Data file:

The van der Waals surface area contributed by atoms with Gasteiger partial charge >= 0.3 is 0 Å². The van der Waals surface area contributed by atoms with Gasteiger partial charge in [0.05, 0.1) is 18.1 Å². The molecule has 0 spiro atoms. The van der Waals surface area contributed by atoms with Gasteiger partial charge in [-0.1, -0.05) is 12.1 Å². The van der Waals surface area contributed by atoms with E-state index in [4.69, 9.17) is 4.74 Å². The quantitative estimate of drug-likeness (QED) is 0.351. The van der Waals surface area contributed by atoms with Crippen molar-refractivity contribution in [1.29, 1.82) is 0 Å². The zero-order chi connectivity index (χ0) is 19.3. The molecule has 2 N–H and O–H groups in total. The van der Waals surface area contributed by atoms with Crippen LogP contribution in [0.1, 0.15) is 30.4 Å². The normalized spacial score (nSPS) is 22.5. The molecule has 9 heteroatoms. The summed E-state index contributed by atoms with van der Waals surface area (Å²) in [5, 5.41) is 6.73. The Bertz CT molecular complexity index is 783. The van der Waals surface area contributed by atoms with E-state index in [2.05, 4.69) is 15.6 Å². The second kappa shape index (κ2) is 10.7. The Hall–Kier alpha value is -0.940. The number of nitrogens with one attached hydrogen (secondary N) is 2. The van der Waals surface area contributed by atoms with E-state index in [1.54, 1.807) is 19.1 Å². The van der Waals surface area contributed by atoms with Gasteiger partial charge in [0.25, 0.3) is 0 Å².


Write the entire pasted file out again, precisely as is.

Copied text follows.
The van der Waals surface area contributed by atoms with Gasteiger partial charge >= 0.3 is 0 Å². The van der Waals surface area contributed by atoms with Gasteiger partial charge in [0.05, 0.1) is 18.1 Å². The molecule has 0 spiro atoms. The van der Waals surface area contributed by atoms with Gasteiger partial charge in [-0.1, -0.05) is 12.1 Å². The van der Waals surface area contributed by atoms with E-state index in [4.69, 9.17) is 4.74 Å². The quantitative estimate of drug-likeness (QED) is 0.351. The van der Waals surface area contributed by atoms with Crippen molar-refractivity contribution in [1.29, 1.82) is 0 Å². The zero-order chi connectivity index (χ0) is 19.3. The molecule has 2 N–H and O–H groups in total. The van der Waals surface area contributed by atoms with Crippen LogP contribution in [0.1, 0.15) is 30.4 Å². The normalized spacial score (nSPS) is 22.5. The molecule has 9 heteroatoms. The summed E-state index contributed by atoms with van der Waals surface area (Å²) in [5, 5.41) is 6.73. The Bertz CT molecular complexity index is 783. The van der Waals surface area contributed by atoms with E-state index in [2.05, 4.69) is 15.6 Å². The second kappa shape index (κ2) is 10.7. The Hall–Kier alpha value is -0.940. The number of nitrogens with one attached hydrogen (secondary N) is 2. The van der Waals surface area contributed by atoms with E-state index in [1.54, 1.807) is 19.1 Å². The van der Waals surface area contributed by atoms with Gasteiger partial charge in [0.25, 0.3) is 0 Å².